And loneliness, as we’re coming to understand more clearly, is intricately linked to unhappiness. Hari’s book also delves into this, illustrating how the more isolated we feel, the higher our chances of falling into depression.

Adding another layer to this, the longest study on happiness, conducted by Harvard Researchers, has revealed something crucial: relationships are not just nice to have; they are the key to living longer, happier lives. 

So, the next time you encounter someone who appears to have few friends or close relationships yet adamantly defends their life of “solitude,” it might be time to read between the lines. 

Their staunch defense could be a mask, hiding loneliness they’re not ready to confront.

4) They use social media as an escape

Let’s get something straight: we human beings are social creatures. We need social connections. 

But the lone wolves among us often don’t want to admit this. They pride themselves on being self-reliant, relishing their time spent alone. 

However, our biological urges for social interaction aren’t so easily brushed aside. So, what’s the workaround for someone who upholds their independence yet craves connection? 

Social media and online gaming.

These platforms become an escape, a way to fulfill an inherent need for social interaction. 

But there’s a catch – it’s another band-aid solution that sometimes does more harm than good. Excessive use of social media often makes us worse and off and has been linked to increased levels of depression. 

Think back to the lockdowns. So many flocked to virtual hangouts. Sure, it was better than nothing, but it wasn’t great, was it?

We can’t deny that the virtual world simply can’t replace face-to-face interaction.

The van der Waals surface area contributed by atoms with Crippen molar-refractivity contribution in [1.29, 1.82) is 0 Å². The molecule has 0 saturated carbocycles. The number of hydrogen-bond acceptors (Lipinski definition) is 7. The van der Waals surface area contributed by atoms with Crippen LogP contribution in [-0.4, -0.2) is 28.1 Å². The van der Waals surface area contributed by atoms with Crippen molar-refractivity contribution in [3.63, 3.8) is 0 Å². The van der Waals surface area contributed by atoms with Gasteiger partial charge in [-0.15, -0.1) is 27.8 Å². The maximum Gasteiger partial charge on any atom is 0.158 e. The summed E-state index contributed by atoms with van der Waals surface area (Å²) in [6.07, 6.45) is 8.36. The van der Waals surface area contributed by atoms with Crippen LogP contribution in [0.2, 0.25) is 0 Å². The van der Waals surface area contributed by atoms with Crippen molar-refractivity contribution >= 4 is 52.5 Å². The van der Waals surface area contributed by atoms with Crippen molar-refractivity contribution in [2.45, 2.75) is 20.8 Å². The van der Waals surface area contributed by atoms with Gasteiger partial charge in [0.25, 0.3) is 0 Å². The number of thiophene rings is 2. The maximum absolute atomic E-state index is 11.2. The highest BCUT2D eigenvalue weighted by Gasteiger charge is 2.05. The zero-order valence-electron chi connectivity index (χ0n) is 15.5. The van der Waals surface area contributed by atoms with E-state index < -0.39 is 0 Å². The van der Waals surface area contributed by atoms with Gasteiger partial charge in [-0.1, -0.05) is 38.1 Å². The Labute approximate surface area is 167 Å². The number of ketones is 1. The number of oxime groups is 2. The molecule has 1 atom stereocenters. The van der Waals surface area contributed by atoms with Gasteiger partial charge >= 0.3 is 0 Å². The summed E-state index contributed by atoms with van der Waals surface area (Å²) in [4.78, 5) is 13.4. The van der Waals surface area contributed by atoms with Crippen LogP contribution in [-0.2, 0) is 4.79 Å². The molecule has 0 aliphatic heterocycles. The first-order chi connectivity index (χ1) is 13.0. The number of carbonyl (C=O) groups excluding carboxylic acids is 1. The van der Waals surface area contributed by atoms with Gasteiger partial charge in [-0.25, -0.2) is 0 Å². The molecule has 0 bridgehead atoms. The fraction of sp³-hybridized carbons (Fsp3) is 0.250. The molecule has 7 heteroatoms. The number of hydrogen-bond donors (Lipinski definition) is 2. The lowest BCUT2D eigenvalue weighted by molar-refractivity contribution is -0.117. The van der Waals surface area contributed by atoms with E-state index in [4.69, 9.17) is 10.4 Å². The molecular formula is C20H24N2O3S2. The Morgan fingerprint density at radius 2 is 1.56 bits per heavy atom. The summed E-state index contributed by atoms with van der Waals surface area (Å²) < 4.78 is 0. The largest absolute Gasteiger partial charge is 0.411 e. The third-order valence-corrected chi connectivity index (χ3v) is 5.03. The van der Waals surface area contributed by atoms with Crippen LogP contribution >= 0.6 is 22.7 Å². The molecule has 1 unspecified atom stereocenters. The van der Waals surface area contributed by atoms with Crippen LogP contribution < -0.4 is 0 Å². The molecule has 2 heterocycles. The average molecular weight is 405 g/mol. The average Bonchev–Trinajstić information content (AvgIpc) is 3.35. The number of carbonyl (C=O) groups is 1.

Sometimes, this digital escapism isn’t just a suboptimal solution; it can actually exacerbate feelings of loneliness. 

One study highlighted this. It found that for older individuals, no interaction was better than online interaction for their well-being during the pandemic. That’s right, the study suggested that online interactions might have actually made things worse for them.

So, the next time you notice someone who seems to be constantly online, projecting an image of a fulfilled, solitary life, consider the possibility that they might be indulging in social media escapism. 

5) They rarely, if ever, ask for help

At the heart of the fiercely independent personality lies a deeply ingrained belief in self-reliance. 

This trait, while admirable in many respects, often becomes a barrier to seeking help. In their steadfast commitment to handling everything solo, they inadvertently deepen their isolation.

They might be grappling with a professional challenge, or even facing major life struggles, yet their default response is to go it alone.

Their reluctance to seek help can stem from various reasons. For some, it’s the fear of being perceived as incapable or dependent. For others, it’s a matter of pride, or a belief that they should be able to handle everything on their own. 

However, this mindset overlooks a fundamental aspect of human nature: we are inherently social beings, wired for connection and collaboration. By not asking for help, they miss out on opportunities for deeper connections and shared experiences that can enrich their lives.

It’s a self-imposed isolation that reinforces their solitude, creating a cycle that’s hard to break.

Breaking this cycle requires a shift in perspective, recognizing that asking for help is not a weakness but a strength. It’s an acknowledgment of our interdependence and a step towards building more meaningful, supportive relationships.

The bottom line 

From overworking to avoiding help, these behaviors highlight the complex emotions many of us have regarding self-reliance and the need for human connection. 

Watch out for these signs in the people you care for; things aren’t always as they seem. 

Until next time.